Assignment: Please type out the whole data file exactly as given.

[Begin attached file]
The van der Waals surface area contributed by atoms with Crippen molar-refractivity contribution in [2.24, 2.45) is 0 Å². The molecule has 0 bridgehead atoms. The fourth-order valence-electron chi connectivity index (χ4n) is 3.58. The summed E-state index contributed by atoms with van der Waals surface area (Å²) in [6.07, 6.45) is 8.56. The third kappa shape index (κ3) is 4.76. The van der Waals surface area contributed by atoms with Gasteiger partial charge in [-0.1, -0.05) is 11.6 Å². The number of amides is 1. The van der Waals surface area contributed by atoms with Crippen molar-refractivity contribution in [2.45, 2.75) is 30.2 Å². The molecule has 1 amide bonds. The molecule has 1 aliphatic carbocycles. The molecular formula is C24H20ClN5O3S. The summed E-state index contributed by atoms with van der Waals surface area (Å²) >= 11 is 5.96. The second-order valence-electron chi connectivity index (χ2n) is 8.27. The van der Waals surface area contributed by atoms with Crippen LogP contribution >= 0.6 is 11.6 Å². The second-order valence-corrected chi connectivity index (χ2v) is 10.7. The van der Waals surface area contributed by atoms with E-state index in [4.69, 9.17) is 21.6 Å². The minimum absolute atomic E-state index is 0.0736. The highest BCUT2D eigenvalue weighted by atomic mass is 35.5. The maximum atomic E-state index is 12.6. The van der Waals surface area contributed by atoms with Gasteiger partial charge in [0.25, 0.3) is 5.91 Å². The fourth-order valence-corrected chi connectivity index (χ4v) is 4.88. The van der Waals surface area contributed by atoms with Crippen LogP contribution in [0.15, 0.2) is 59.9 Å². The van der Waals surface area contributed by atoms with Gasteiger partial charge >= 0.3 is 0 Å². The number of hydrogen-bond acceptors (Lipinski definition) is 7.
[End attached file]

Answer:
The van der Waals surface area contributed by atoms with Crippen molar-refractivity contribution in [2.24, 2.45) is 0 Å². The molecule has 0 bridgehead atoms. The fourth-order valence-electron chi connectivity index (χ4n) is 3.58. The summed E-state index contributed by atoms with van der Waals surface area (Å²) in [6.07, 6.45) is 8.56. The third kappa shape index (κ3) is 4.76. The van der Waals surface area contributed by atoms with Gasteiger partial charge in [-0.1, -0.05) is 11.6 Å². The number of amides is 1. The van der Waals surface area contributed by atoms with Crippen molar-refractivity contribution in [2.45, 2.75) is 30.2 Å². The molecule has 1 amide bonds. The molecule has 1 aliphatic carbocycles. The molecular formula is C24H20ClN5O3S. The summed E-state index contributed by atoms with van der Waals surface area (Å²) >= 11 is 5.96. The second-order valence-electron chi connectivity index (χ2n) is 8.27. The van der Waals surface area contributed by atoms with Crippen LogP contribution >= 0.6 is 11.6 Å². The second-order valence-corrected chi connectivity index (χ2v) is 10.7. The van der Waals surface area contributed by atoms with E-state index in [4.69, 9.17) is 21.6 Å². The minimum absolute atomic E-state index is 0.0736. The highest BCUT2D eigenvalue weighted by atomic mass is 35.5. The maximum atomic E-state index is 12.6. The van der Waals surface area contributed by atoms with Gasteiger partial charge in [0.25, 0.3) is 5.91 Å². The fourth-order valence-corrected chi connectivity index (χ4v) is 4.88. The van der Waals surface area contributed by atoms with Crippen LogP contribution in [0.15, 0.2) is 59.9 Å². The van der Waals surface area contributed by atoms with Gasteiger partial charge >= 0.3 is 0 Å². The number of hydrogen-bond acceptors (Lipinski definition) is 7.